Theories and Dynamics of Reconciliation

This module offers a multidisciplinary introduction to the study and practice of reconciliation. Drawing on insight into reconciliation from a number of disciplines, such as psychology, religious studies, and arts, students are encouraged to examine key ideas, frameworks, and understandings of reconciliation and tackle the principal dilemmas of reconciliation practice. Students will become familiar with the work of leading practitioners and thinkers such as John Paul Lederach and Miroslav Wolf, with particular emphasis on how they draw on Christian theology. The module will explore a range of practical examples and case studies of reconciliation and relationship building processes at interpersonal, community, and international levels and consider the range of contexts and factors which impact upon and shape any given reconciliation process. Throughout students will be encouraged to draw on their own experiences of experiencing difference, division and relationship building, and reflect on how this informs their own ideas and views about reconciliation methods and techniques, and their motivation for studying this subject.

Religion and Peacebuilding

In recent years religion has received much negative attention, being associated with a range of repressive and violent ideologies, and often linked with terrorism and conflict. However at the same time there has been increasing interest by scholars, governments and peace practitioners of the substantial resources for peace most religions can offer given the right conditions and circumstances. In this module students will learn about the history of religious peacebuilding, not only as an academic area of study but also the long tradition of religious actors on the ground contributing positively to peace processes. Key concepts in religious peacebuilding will be introduced, and students will be encouraged to critically evaluate religious sources for building peace and the roles religious actors can play to make peacebuilding interventions more effective and sustainable.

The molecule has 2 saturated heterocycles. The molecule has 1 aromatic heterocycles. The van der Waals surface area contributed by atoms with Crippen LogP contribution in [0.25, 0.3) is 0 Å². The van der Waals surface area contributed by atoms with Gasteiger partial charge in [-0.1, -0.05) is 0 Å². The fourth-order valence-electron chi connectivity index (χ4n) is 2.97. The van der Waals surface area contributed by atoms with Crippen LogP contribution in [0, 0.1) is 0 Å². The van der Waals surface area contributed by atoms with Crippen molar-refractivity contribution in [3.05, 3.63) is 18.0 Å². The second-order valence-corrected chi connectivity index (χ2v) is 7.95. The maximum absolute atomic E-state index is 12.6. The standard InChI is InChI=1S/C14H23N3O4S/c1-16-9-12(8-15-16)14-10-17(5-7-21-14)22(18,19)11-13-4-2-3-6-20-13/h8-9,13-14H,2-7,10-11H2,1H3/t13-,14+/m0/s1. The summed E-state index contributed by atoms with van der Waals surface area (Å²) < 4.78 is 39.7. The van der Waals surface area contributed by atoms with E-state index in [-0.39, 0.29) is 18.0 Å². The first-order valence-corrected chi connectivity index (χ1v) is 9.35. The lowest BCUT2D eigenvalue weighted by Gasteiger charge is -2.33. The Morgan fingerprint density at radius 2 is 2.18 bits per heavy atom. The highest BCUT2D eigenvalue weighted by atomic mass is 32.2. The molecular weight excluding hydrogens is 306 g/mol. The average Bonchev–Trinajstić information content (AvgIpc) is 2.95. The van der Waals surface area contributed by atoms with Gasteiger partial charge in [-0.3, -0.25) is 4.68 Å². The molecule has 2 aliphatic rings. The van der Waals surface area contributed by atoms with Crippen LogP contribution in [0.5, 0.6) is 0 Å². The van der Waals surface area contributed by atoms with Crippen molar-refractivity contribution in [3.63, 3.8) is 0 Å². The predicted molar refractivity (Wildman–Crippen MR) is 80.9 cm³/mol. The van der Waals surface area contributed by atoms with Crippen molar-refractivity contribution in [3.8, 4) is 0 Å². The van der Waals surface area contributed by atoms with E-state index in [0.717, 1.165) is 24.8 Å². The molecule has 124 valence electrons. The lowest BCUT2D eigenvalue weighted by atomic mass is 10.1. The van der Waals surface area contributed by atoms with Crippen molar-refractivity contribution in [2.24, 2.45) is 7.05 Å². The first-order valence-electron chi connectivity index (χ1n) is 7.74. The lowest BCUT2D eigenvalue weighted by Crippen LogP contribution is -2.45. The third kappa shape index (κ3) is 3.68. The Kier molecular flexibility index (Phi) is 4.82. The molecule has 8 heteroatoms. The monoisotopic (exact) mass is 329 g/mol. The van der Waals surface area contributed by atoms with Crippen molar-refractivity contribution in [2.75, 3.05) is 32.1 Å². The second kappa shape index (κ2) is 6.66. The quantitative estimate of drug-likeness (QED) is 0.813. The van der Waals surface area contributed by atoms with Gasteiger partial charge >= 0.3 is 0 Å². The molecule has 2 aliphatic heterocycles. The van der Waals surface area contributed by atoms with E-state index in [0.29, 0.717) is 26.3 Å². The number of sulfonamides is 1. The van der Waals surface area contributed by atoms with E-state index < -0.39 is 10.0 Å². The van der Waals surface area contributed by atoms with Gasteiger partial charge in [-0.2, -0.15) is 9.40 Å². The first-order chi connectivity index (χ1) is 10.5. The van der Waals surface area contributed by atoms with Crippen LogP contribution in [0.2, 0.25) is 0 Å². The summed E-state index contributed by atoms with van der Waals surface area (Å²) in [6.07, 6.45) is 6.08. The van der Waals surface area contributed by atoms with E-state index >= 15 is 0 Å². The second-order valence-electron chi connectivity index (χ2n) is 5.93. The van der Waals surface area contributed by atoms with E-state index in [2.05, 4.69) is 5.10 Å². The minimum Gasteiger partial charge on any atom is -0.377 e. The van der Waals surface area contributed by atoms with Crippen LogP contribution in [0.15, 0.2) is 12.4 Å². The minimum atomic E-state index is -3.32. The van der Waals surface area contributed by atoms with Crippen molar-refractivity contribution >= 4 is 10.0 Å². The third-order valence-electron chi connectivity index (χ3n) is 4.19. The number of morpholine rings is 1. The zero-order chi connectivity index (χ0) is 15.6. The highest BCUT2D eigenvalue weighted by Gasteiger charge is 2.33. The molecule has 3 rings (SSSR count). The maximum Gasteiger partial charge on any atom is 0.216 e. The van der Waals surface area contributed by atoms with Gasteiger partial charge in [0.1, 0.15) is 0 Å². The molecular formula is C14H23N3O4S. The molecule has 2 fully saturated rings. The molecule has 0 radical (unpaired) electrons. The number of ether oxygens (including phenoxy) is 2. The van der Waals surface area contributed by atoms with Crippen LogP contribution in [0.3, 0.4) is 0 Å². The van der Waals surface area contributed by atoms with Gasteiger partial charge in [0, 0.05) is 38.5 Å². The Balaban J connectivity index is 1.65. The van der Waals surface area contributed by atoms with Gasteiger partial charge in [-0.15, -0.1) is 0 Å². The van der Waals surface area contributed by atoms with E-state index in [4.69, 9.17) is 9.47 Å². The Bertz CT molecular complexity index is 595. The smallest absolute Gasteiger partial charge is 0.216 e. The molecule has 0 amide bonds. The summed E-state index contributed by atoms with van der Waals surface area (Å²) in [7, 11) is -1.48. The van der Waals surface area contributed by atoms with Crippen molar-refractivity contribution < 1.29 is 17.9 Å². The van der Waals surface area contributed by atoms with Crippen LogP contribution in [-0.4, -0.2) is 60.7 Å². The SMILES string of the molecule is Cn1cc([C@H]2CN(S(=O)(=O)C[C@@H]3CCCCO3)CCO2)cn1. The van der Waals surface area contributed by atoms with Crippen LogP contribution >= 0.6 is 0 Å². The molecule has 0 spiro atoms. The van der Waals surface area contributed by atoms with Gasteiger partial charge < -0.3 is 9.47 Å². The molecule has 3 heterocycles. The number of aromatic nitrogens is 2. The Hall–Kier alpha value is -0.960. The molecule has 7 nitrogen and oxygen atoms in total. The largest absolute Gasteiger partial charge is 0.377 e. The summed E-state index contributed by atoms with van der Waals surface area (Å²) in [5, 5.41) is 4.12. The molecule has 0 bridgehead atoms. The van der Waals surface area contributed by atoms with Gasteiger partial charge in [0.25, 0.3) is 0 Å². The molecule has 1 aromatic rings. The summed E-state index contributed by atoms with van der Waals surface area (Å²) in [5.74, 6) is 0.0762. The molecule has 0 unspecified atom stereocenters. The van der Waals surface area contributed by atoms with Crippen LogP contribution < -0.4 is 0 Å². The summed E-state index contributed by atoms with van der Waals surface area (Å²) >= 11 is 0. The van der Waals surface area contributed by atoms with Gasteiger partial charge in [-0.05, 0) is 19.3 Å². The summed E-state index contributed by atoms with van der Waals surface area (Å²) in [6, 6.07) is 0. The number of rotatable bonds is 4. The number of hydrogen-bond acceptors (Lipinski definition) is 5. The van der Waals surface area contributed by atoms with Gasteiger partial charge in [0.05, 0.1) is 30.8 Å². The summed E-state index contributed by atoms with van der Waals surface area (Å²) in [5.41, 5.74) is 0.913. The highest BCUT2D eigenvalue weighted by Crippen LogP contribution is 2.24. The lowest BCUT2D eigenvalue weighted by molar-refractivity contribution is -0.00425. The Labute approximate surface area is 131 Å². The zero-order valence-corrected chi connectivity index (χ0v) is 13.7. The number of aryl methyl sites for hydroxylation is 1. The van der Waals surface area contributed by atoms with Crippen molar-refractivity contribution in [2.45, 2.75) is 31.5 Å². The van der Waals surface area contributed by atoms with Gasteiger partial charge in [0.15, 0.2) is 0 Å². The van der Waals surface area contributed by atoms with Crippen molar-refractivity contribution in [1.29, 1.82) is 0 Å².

Optional Modules
  • The Relationship between Theory and Practice - 20 credits
  • Dialogue & Disagreement - 20 credits
  • Dissertation - 60 credits
  • Consultancy - 60 credits
  • Practical Bridge Building - 20 credits
  • Major Project - 60 credits

Optional

Foundation of Reconciliation and Peacebuilding

This module teaches the foundations of peace and conflict studies, and reconciliation, as well as introducing students to key study skills and research methods, such as critical thinking, academic writing, developing logical and rational arguments, and engaging with and enhancing existing scholarship. These are transferable and employable skills that will be useful to students not only throughout the programme, but also in their future careers. Students will learn about the key concepts such as theories on the causes of structural and violent conflict, different approaches and ideas about building just and sustainable peace, and the paradoxes and paradigms inherent on the more specialised area of reconciliation.

Theories and Dynamics of Reconciliation